Travel Like You Mean it Because You Need It
There is nothing like a plane ticket in your possession to give you something to look forward to.
Some people don’t love traveling like I do. For me, being in one place for too long makes me feel trapped. It’s not that I don’t love Chicago, in fact, every time I fly back home I realize how much I love this city.
Take a trip to somewhere you’ve never been. Immerse yourself in a culture that scares you. Eat the food even if you’re not sure what it is. Haggle like you know what you’re doing. Try the language and admit you can’t say more than hello. Dance and drink until 3 am, which is something you’d never do at home.
Travel is a chance to be yourself without any worries. No job. No one to run home to. Nothing to take care, except yourself. I’ve always heard this is the time to be selfish — your twenties — especially when you’re still on your own. I travel to be selfish. I eat what I want. I spend the money I want to spend. I see what I want to see. I walk endlessly without a destination in mine. I love it more than I love anything else.
I danced until dawn with locals in Istanbul. I fasted with Egyptians during Ramadan in Cairo. I rode an elephant in Jaipur and a camel in Giza to see those great pyramids. I walked the hills of San Francisco in a heatwave. I drank with my tour guide in his middle class home where he slept on the ground in Mumbai. I was harassed on the street and on the train in Cairo. I drank the vino and gelato and pasta of Italy in so many cities. I ate so much lamb in Greece. I explored the lighthouses by the sea in Portland, Maine. I dressed like a local in Amritsar. I drank beer at 9am in Munich. I rode the canals in Copenhagen. I ate hotdogs in a snowstorm in Reykjavik. I rode a donkey in Santorini to find the Sisterhood of the Traveling Pants house. I drank beer cheaper than water in Prague. I ate tacos for breakfast in Austin. I sat for what felt like hours watching sea lions in La Jolla. I visited the graves of composers in Vienna. I met many future husbands in Cairo. I listened to country music on Broadway in Nashville. I bartered like a local in Jaipur. I saw the magnificent Taj Mahal in Agra. I ate my way through India.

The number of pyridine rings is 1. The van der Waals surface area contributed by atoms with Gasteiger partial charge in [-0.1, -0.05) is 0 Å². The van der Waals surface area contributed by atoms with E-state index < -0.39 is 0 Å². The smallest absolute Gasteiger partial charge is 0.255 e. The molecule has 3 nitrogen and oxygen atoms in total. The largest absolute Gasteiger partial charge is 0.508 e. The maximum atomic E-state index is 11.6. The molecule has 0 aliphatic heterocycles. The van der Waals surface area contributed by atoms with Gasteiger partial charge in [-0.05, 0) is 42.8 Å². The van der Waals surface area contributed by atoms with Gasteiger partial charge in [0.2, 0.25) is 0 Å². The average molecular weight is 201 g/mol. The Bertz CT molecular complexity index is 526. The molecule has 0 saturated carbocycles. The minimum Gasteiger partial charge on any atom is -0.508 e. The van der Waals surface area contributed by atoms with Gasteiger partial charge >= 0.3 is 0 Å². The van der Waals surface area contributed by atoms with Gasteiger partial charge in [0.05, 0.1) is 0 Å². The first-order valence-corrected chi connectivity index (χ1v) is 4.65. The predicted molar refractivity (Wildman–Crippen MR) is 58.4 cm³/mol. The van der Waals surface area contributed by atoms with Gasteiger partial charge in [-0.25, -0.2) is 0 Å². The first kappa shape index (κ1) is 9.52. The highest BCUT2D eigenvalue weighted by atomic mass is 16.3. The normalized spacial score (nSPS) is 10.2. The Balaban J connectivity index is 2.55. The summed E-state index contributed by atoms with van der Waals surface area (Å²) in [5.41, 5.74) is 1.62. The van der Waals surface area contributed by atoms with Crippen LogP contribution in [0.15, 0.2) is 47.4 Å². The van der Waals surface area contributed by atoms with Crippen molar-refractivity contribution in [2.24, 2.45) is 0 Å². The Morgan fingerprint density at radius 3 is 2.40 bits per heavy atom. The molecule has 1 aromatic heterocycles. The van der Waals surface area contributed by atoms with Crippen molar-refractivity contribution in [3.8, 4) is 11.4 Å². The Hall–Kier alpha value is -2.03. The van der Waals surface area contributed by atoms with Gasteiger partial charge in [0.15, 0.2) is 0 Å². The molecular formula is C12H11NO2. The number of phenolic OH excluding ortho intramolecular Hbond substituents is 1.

Those are only some of the moments of the places around the world I got lost in. And I’ve loved every minute of it because I needed it. I needed to get away from my desk, away from my computer, away from a world I know to experience change, experience cultures I don’t know and to open my mind up.
Here’s to many more adventures in places I’ve never been.
(Spain, you’re next.)